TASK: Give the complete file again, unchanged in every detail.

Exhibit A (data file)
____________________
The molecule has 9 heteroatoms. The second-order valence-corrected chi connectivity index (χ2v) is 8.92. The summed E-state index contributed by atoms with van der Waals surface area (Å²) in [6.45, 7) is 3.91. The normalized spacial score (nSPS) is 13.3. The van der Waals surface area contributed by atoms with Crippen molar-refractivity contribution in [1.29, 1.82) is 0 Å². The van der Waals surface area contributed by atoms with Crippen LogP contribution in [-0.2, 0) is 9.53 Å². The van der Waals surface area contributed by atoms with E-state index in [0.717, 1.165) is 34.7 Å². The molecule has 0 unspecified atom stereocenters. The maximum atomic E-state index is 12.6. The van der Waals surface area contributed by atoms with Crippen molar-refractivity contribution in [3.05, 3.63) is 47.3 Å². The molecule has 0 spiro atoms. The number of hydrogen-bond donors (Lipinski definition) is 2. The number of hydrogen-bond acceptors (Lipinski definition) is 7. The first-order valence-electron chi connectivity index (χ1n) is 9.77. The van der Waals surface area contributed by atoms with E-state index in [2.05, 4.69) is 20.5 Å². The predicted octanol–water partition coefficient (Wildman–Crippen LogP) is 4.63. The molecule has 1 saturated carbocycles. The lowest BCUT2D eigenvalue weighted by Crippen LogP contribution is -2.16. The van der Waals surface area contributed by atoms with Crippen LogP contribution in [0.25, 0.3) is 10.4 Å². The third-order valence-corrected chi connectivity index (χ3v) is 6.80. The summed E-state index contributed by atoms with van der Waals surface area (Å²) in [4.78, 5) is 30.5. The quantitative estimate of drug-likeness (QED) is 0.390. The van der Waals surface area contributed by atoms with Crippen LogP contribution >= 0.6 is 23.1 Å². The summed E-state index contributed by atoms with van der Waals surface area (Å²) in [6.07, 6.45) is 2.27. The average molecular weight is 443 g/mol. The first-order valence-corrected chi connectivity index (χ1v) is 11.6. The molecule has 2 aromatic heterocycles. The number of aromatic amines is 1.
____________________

The molecule has 9 heteroatoms. The second-order valence-corrected chi connectivity index (χ2v) is 8.92. The summed E-state index contributed by atoms with van der Waals surface area (Å²) in [6.45, 7) is 3.91. The normalized spacial score (nSPS) is 13.3. The van der Waals surface area contributed by atoms with Crippen molar-refractivity contribution in [1.29, 1.82) is 0 Å². The van der Waals surface area contributed by atoms with Crippen LogP contribution in [-0.2, 0) is 9.53 Å². The van der Waals surface area contributed by atoms with E-state index in [0.717, 1.165) is 34.7 Å². The molecule has 0 unspecified atom stereocenters. The maximum atomic E-state index is 12.6. The van der Waals surface area contributed by atoms with Crippen molar-refractivity contribution in [3.05, 3.63) is 47.3 Å². The molecule has 0 spiro atoms. The number of hydrogen-bond donors (Lipinski definition) is 2. The number of hydrogen-bond acceptors (Lipinski definition) is 7. The first-order valence-electron chi connectivity index (χ1n) is 9.77. The van der Waals surface area contributed by atoms with E-state index in [2.05, 4.69) is 20.5 Å². The predicted octanol–water partition coefficient (Wildman–Crippen LogP) is 4.63. The molecule has 1 saturated carbocycles. The lowest BCUT2D eigenvalue weighted by Crippen LogP contribution is -2.16. The van der Waals surface area contributed by atoms with Crippen LogP contribution in [0.25, 0.3) is 10.4 Å². The third-order valence-corrected chi connectivity index (χ3v) is 6.80. The summed E-state index contributed by atoms with van der Waals surface area (Å²) in [4.78, 5) is 30.5. The quantitative estimate of drug-likeness (QED) is 0.390. The van der Waals surface area contributed by atoms with Crippen LogP contribution >= 0.6 is 23.1 Å². The summed E-state index contributed by atoms with van der Waals surface area (Å²) in [6.07, 6.45) is 2.27. The average molecular weight is 443 g/mol. The first-order valence-corrected chi connectivity index (χ1v) is 11.6. The molecule has 2 aromatic heterocycles. The number of aromatic amines is 1.